This Windows XP guide makes a bold promise: "No computerese!" How do they do? Pretty darned well.
The full-color format is perfect both for beginners and for any experienced WinXP user who's looking for an easier way to find answers but has no interest in becoming a computer expert. And in just a couple hundred pages, it manages to cover the tasks typical users ask about most often, from setting up email addresses in Outlook Express to connecting a wireless network.
This Second Edition has just been thoroughly updated for Windows XP Service Pack 2's urgent security improvements. It also covers most everything else that's new with Windows XP since it was first launched a couple of years ago, including new media features you can download free from Microsoft or get with Microsoft Plus! Digital Media Edition.
You'll find all the coverage you'd hope for in a Windows XP guide for committed non-techies: how to manage and search for files; run DVDs and music CDs with Windows Media Player; set a new home page with Internet Explorer; manage your email and contacts with Outlook Express; keep your files private; set up a new printer; and so forth. But there's some content here you might not expect: how to run older programs that need to be tricked into working with Windows XP; how to create video slide shows; control pop-up windows; label your CD-ROMs; create a multimedia screen saver...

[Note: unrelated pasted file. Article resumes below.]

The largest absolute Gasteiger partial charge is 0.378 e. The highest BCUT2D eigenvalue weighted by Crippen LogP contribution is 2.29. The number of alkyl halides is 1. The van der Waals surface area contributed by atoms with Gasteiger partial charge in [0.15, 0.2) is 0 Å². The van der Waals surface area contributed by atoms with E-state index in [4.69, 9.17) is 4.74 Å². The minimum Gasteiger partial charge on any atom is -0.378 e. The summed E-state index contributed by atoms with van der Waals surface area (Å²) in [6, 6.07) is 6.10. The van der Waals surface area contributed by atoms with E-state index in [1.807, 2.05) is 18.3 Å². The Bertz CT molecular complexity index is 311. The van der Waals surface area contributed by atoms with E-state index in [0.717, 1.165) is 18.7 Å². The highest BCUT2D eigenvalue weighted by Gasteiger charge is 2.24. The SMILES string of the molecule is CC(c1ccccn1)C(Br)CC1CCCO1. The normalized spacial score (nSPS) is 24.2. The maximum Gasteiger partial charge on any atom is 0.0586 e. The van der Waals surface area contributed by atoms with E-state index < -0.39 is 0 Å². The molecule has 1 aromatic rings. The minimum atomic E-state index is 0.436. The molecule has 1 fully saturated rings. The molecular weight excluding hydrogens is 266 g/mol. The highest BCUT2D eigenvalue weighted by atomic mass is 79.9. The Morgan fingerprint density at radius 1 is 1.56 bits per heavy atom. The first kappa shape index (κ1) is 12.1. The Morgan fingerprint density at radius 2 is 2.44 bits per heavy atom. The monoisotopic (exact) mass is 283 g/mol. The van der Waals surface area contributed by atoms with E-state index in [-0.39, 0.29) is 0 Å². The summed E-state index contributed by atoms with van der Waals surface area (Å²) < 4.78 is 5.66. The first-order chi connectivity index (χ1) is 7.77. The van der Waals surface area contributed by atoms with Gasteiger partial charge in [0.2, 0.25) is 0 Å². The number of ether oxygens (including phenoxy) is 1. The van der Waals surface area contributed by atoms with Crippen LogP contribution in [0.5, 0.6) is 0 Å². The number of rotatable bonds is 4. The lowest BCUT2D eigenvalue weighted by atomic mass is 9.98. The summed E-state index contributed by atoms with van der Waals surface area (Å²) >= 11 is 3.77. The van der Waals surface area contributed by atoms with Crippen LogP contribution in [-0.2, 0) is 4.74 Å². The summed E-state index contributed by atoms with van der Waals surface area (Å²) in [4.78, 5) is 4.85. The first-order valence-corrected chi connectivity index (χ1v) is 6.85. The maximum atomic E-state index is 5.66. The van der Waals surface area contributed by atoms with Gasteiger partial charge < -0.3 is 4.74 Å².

Between the colorful numbered steps and the friendly, informal writing, Windows XP Plain & Simple will make WinXP more useful and more fun for a whole lot of people. Bill Camarda
Bill Camarda is a consultant, writer, and web/multimedia content developer. His 15 books include Special Edition Using Word 2003 and Upgrading & Fixing Networks for Dummies, Second Edition.